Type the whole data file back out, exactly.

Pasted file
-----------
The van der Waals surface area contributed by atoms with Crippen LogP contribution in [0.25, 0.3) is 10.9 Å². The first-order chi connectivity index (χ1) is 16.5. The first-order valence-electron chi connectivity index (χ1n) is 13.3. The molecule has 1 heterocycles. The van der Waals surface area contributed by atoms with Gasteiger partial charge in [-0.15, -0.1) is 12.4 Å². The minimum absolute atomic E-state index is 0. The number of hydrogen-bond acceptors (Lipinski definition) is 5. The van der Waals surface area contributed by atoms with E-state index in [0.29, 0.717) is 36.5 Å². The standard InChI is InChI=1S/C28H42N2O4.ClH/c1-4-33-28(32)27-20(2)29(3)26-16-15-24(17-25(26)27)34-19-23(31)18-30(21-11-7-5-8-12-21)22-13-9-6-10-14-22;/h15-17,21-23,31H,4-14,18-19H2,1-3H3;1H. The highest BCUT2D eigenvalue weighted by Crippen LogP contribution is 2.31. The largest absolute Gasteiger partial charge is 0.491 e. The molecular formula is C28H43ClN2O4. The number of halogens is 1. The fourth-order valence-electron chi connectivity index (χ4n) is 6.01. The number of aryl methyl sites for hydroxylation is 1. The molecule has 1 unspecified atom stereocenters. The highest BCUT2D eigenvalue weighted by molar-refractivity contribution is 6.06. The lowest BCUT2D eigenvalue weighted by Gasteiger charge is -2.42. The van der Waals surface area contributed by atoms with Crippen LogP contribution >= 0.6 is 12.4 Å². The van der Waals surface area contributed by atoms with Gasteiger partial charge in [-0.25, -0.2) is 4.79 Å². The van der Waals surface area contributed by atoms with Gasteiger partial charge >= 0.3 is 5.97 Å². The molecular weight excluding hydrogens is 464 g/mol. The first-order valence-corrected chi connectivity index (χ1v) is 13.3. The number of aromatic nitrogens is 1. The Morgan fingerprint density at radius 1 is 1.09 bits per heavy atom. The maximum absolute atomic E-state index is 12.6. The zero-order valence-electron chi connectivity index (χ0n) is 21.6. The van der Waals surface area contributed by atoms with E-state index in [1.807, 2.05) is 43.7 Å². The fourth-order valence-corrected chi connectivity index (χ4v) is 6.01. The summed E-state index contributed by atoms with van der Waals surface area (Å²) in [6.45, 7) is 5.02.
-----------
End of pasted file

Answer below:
The van der Waals surface area contributed by atoms with Crippen LogP contribution in [0.25, 0.3) is 10.9 Å². The first-order chi connectivity index (χ1) is 16.5. The first-order valence-electron chi connectivity index (χ1n) is 13.3. The molecule has 1 heterocycles. The van der Waals surface area contributed by atoms with Gasteiger partial charge in [-0.15, -0.1) is 12.4 Å². The minimum absolute atomic E-state index is 0. The number of hydrogen-bond acceptors (Lipinski definition) is 5. The van der Waals surface area contributed by atoms with E-state index in [0.29, 0.717) is 36.5 Å². The standard InChI is InChI=1S/C28H42N2O4.ClH/c1-4-33-28(32)27-20(2)29(3)26-16-15-24(17-25(26)27)34-19-23(31)18-30(21-11-7-5-8-12-21)22-13-9-6-10-14-22;/h15-17,21-23,31H,4-14,18-19H2,1-3H3;1H. The highest BCUT2D eigenvalue weighted by Crippen LogP contribution is 2.31. The largest absolute Gasteiger partial charge is 0.491 e. The molecular formula is C28H43ClN2O4. The number of halogens is 1. The fourth-order valence-electron chi connectivity index (χ4n) is 6.01. The number of aryl methyl sites for hydroxylation is 1. The molecule has 1 unspecified atom stereocenters. The highest BCUT2D eigenvalue weighted by molar-refractivity contribution is 6.06. The lowest BCUT2D eigenvalue weighted by Gasteiger charge is -2.42. The van der Waals surface area contributed by atoms with Crippen LogP contribution >= 0.6 is 12.4 Å². The van der Waals surface area contributed by atoms with Gasteiger partial charge in [-0.25, -0.2) is 4.79 Å². The van der Waals surface area contributed by atoms with Gasteiger partial charge >= 0.3 is 5.97 Å². The molecular weight excluding hydrogens is 464 g/mol. The first-order valence-corrected chi connectivity index (χ1v) is 13.3. The number of aromatic nitrogens is 1. The Morgan fingerprint density at radius 1 is 1.09 bits per heavy atom. The maximum absolute atomic E-state index is 12.6. The zero-order valence-electron chi connectivity index (χ0n) is 21.6. The van der Waals surface area contributed by atoms with E-state index in [1.807, 2.05) is 43.7 Å². The fourth-order valence-corrected chi connectivity index (χ4v) is 6.01. The summed E-state index contributed by atoms with van der Waals surface area (Å²) in [6.45, 7) is 5.02.